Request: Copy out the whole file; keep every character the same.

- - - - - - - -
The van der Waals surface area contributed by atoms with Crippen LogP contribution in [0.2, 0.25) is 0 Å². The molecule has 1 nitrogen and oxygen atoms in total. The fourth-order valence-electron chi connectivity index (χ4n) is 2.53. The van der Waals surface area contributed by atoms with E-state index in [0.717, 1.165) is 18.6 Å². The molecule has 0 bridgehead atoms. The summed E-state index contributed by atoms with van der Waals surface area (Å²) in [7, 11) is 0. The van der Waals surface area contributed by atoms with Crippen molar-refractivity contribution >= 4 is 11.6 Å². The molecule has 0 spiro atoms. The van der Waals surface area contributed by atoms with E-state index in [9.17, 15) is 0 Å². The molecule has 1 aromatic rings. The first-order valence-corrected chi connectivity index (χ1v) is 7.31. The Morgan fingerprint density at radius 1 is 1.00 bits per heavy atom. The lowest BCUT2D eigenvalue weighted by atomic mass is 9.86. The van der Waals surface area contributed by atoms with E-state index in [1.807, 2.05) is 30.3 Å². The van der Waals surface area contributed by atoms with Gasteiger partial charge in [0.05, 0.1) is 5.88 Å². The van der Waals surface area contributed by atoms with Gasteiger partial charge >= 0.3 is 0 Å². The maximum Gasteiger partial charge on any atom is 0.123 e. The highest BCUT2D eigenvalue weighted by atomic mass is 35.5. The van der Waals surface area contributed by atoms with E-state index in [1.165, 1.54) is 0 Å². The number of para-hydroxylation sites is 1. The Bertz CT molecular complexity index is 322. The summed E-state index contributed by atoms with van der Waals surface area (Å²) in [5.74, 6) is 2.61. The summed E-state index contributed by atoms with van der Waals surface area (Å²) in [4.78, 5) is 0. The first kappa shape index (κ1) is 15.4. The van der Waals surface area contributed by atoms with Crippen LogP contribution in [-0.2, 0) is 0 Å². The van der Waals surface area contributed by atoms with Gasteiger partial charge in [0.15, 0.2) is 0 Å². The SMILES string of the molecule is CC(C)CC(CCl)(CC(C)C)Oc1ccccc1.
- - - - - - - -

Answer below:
The van der Waals surface area contributed by atoms with Crippen LogP contribution in [0.2, 0.25) is 0 Å². The molecule has 1 nitrogen and oxygen atoms in total. The fourth-order valence-electron chi connectivity index (χ4n) is 2.53. The van der Waals surface area contributed by atoms with E-state index in [0.717, 1.165) is 18.6 Å². The molecule has 0 bridgehead atoms. The summed E-state index contributed by atoms with van der Waals surface area (Å²) in [7, 11) is 0. The van der Waals surface area contributed by atoms with Crippen molar-refractivity contribution >= 4 is 11.6 Å². The molecule has 0 spiro atoms. The van der Waals surface area contributed by atoms with E-state index in [9.17, 15) is 0 Å². The molecule has 1 aromatic rings. The first-order valence-corrected chi connectivity index (χ1v) is 7.31. The Morgan fingerprint density at radius 1 is 1.00 bits per heavy atom. The lowest BCUT2D eigenvalue weighted by atomic mass is 9.86. The van der Waals surface area contributed by atoms with E-state index in [1.807, 2.05) is 30.3 Å². The van der Waals surface area contributed by atoms with Gasteiger partial charge in [0.05, 0.1) is 5.88 Å². The van der Waals surface area contributed by atoms with Gasteiger partial charge >= 0.3 is 0 Å². The maximum Gasteiger partial charge on any atom is 0.123 e. The highest BCUT2D eigenvalue weighted by atomic mass is 35.5. The van der Waals surface area contributed by atoms with E-state index in [1.165, 1.54) is 0 Å². The number of para-hydroxylation sites is 1. The Bertz CT molecular complexity index is 322. The summed E-state index contributed by atoms with van der Waals surface area (Å²) in [5.74, 6) is 2.61. The summed E-state index contributed by atoms with van der Waals surface area (Å²) in [4.78, 5) is 0. The first kappa shape index (κ1) is 15.4. The van der Waals surface area contributed by atoms with Crippen LogP contribution in [-0.2, 0) is 0 Å². The van der Waals surface area contributed by atoms with Gasteiger partial charge in [0.15, 0.2) is 0 Å². The SMILES string of the molecule is CC(C)CC(CCl)(CC(C)C)Oc1ccccc1.